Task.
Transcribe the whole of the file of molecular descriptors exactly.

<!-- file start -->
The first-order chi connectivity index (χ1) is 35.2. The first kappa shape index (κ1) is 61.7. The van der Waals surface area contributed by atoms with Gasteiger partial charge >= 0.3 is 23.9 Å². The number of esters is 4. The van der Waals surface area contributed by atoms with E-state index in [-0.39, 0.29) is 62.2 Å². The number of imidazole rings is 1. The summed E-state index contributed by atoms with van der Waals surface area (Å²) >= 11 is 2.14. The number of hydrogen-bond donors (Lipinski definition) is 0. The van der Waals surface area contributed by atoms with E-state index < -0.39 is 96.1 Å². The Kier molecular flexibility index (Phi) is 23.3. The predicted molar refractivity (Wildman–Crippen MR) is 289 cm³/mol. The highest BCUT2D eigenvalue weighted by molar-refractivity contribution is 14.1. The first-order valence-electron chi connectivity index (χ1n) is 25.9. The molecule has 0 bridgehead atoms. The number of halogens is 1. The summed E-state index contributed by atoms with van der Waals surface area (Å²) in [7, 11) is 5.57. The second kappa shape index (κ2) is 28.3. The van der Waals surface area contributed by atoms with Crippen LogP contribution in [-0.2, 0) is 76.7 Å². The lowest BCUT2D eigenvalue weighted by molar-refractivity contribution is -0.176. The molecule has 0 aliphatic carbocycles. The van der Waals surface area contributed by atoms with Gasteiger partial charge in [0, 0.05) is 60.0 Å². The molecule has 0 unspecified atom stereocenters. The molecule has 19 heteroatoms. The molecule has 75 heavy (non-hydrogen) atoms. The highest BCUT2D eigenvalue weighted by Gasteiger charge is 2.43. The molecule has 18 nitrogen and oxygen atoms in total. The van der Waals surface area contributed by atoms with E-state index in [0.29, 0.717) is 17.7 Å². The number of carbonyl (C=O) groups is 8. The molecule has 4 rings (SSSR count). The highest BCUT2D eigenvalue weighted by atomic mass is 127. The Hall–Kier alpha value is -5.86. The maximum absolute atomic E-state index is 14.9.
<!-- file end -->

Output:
The first-order chi connectivity index (χ1) is 35.2. The first kappa shape index (κ1) is 61.7. The van der Waals surface area contributed by atoms with Gasteiger partial charge >= 0.3 is 23.9 Å². The number of esters is 4. The van der Waals surface area contributed by atoms with E-state index in [-0.39, 0.29) is 62.2 Å². The number of imidazole rings is 1. The summed E-state index contributed by atoms with van der Waals surface area (Å²) >= 11 is 2.14. The number of hydrogen-bond donors (Lipinski definition) is 0. The van der Waals surface area contributed by atoms with E-state index < -0.39 is 96.1 Å². The Kier molecular flexibility index (Phi) is 23.3. The predicted molar refractivity (Wildman–Crippen MR) is 289 cm³/mol. The highest BCUT2D eigenvalue weighted by molar-refractivity contribution is 14.1. The first-order valence-electron chi connectivity index (χ1n) is 25.9. The molecule has 0 bridgehead atoms. The number of halogens is 1. The summed E-state index contributed by atoms with van der Waals surface area (Å²) in [7, 11) is 5.57. The second kappa shape index (κ2) is 28.3. The van der Waals surface area contributed by atoms with Crippen LogP contribution in [-0.2, 0) is 76.7 Å². The lowest BCUT2D eigenvalue weighted by molar-refractivity contribution is -0.176. The molecule has 0 aliphatic carbocycles. The van der Waals surface area contributed by atoms with Gasteiger partial charge in [0, 0.05) is 60.0 Å². The molecule has 0 unspecified atom stereocenters. The molecule has 19 heteroatoms. The molecule has 75 heavy (non-hydrogen) atoms. The highest BCUT2D eigenvalue weighted by Gasteiger charge is 2.43. The molecule has 18 nitrogen and oxygen atoms in total. The van der Waals surface area contributed by atoms with E-state index in [0.29, 0.717) is 17.7 Å². The number of carbonyl (C=O) groups is 8. The molecule has 4 rings (SSSR count). The highest BCUT2D eigenvalue weighted by atomic mass is 127. The Hall–Kier alpha value is -5.86. The maximum absolute atomic E-state index is 14.9.